Glasgow, Scotland's largest city, is an urban conundrum. From one perspective it has been widely praised as a modern success story. A new order has been carved out, phoenix-like, from the ruins of past economic dereliction and social decay. After the long-drawn out agony of deindustrialisation, which scarred its history for much of the late twentieth century, the city has emerged at the start of the new millennium as the reinvented ' Glasgow with Style', the second biggest shopping centre in the UK after London with its vibrant main streets crammed with new restaurants, bistros and clubs. National Geographic magazine has gone so far as to dub it 'Capital of Cool' and the city's international reputation has flourished to such an extent that it now draws tourists from far and wide.
This is the Glasgow of the glossy journals and the marketing hype. But it is not a myth or a figment born simply out of exaggerated spin and advertising display. Much of the city core has indeed been transformed beyond recognition by new forms of employment and economic diversification which have underpinned a veritable urban renaissance in which Glaswegians have a right to take considerable pride. The visitor can sense a spirit of confidence among the citizenry. With its magnificent Victorian architecture, cleaned and restored public buildings, world-renowned museums and galleries, distinguished universities and dynamic cultural scene, Glasgow is, by any standards, an attractive urban space in which to live, work and enjoy.
But this is only part of the story. Glasgow has a schizophrenic personality and, while the body might seem healthy on the surface, it conceals a diseased underbelly, at least in certain parts of the anatomy. The city's grave social problems in certain areas have stubbornly resisted improvement even as urban reinvention has gathered pace. Glasgow is therefore still near the top of those unenviable league tables in both the UK and Europe for poor life expectancy, incapacity, alcohol and drug addiction and obesity. Indeed, these problems are so acute that the 'Glasgow effect' has even had a strongly negative impact on Scotland's national health statistical record. Public and private interventions to confront these trends have been numerous and imaginative but success as been little better than partial and limited. Even more seriously, there is no intellectual consensus on the reasons for the distinctive health patterns in Glasgow, despite the fact that convincing explanation is the vital first step in pursuit of effective diagnosis and action.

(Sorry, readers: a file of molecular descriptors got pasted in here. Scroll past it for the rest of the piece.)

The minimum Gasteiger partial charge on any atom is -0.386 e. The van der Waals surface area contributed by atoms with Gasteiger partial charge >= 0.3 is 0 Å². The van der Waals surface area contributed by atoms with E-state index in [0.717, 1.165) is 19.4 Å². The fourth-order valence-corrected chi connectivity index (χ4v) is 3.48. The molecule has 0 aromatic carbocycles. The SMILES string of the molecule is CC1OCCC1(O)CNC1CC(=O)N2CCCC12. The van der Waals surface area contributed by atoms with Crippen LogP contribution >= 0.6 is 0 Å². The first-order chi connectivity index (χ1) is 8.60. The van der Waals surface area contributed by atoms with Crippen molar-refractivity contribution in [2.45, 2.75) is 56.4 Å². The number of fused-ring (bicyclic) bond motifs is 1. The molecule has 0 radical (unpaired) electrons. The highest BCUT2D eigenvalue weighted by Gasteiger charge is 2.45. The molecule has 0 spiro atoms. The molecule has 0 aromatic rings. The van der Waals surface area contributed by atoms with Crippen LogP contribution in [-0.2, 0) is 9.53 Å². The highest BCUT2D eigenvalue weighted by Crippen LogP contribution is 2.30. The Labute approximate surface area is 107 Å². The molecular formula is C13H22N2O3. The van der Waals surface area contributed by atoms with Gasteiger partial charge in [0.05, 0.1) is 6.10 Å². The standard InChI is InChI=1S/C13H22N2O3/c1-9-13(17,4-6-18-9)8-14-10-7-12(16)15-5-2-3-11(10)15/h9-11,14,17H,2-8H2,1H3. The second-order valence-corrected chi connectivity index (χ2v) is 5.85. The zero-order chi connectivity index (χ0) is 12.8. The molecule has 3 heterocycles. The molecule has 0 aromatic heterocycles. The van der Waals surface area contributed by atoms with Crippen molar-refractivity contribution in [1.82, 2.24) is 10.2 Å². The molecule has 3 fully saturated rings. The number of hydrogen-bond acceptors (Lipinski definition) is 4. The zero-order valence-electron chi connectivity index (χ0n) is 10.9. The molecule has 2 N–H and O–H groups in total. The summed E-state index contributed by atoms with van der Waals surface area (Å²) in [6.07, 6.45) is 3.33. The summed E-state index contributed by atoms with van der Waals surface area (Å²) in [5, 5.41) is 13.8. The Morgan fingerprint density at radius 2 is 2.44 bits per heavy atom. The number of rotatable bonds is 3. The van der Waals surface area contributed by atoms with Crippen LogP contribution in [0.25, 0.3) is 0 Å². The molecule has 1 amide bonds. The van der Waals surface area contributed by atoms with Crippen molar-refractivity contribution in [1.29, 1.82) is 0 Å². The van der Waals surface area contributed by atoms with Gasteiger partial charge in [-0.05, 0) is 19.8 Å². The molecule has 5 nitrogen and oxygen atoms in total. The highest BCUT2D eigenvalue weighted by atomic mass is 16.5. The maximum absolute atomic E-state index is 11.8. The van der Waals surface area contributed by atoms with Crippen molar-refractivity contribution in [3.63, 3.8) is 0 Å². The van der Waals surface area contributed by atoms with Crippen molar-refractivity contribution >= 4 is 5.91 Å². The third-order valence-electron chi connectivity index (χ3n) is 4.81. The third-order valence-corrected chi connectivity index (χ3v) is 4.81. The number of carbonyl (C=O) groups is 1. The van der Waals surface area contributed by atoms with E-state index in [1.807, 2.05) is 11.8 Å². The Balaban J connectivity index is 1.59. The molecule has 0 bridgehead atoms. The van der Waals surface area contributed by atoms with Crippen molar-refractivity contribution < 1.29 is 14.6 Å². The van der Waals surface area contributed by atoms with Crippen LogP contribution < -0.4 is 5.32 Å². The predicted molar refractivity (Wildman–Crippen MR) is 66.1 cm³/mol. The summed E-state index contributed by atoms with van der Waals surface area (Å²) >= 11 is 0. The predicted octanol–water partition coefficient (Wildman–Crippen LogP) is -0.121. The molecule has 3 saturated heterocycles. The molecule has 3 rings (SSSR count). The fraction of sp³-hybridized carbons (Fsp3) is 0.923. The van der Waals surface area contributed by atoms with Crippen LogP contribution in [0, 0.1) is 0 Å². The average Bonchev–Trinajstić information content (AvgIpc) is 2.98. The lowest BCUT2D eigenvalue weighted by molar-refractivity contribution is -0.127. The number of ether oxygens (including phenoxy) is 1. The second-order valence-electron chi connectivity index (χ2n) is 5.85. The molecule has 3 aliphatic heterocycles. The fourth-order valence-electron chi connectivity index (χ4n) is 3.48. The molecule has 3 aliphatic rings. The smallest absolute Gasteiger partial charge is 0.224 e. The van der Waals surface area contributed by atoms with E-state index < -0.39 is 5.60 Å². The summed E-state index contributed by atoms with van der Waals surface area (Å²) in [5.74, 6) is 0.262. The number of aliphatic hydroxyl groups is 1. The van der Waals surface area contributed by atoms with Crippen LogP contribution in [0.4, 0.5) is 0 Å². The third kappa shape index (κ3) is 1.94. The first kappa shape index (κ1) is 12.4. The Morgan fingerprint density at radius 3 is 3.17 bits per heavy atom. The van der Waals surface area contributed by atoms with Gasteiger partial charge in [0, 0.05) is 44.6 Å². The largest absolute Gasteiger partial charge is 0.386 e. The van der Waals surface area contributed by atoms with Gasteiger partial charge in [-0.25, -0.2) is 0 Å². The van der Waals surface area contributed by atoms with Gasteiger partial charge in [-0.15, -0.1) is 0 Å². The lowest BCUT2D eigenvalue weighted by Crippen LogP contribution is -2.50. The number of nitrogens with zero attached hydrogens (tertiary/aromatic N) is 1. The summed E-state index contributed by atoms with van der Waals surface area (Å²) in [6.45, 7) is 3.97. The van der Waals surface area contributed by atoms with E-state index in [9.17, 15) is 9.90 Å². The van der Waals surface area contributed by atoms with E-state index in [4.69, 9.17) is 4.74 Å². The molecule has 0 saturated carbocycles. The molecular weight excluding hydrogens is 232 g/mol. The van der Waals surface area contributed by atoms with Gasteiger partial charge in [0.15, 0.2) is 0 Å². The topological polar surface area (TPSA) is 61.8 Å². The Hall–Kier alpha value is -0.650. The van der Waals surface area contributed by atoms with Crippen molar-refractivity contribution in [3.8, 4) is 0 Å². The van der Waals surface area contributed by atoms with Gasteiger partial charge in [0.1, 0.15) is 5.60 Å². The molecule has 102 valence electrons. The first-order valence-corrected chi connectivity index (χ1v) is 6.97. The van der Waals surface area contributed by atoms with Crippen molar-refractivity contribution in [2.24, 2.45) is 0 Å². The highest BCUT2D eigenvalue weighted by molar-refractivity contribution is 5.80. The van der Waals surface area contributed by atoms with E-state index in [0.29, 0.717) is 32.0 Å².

This is the question that Carol Craig seeks to address in her wide-ranging analysis. She conclusively demonstrates at the start that common-sense reasoning will not easily work satisfactorily in this case. No one can doubt that the catastrophic collapse of the old industrial staples of Glasgow and the resulting alarmingly high levels of unemployment in the 1980s caused poverty and social misery. But these factors in themselves cannot explain the current Glasgow problems. The peoples of other great cities across Europe and North America also suffered much during those times of deindustrialisation and yet did not experience health crises on the scale, depth or duration of Glasgow's. As Dr Craig argues, if we are to move closer to an intellectually satisfying explanation, we must dig deeper and wider.
This she does by building nothing less than a new model of interpretation. A central contention in the book is that the real answers to the key questions lie far back in time. The social problems under consideration have a long lineage and so historical analysis of the Glaswegian past, she suggests, is an essential approach to them. Using many of the results of the recent revolution in Scottish history writing, Dr Craig provides a total picture of Glaswegian life over the centuries which includes discussion of economy, male culture, drinking habits, urban modes of life, middle class ideologies and much else. It is an exhilarating brew.
To this, she then adds insights from modern social science and comparative examples to provide context for the evidence and enhance the impact of the overall argument. Not content with diagnosis, Dr Craig concludes the book with a series of recommendations on how this particular urban patient might be treated and improvement assured over the longer term.
The 'Glasgow effect' is not simply a major challenge for the city. The nation as a whole must be moved to action by the plight of so many of our fellow citizens. Their condition is indeed a rebuke to the conscience of Scotland. How to act effectively is, nevertheless, the hard question. Carol Craig has unquestionably moved the debate on that forward .Even those who may disagree profoundly with her thesis in this stimulating, provocative and, yes, uncomfortable book, will now have to think, equally profoundly, of their own answers to the Glasgow conundrum.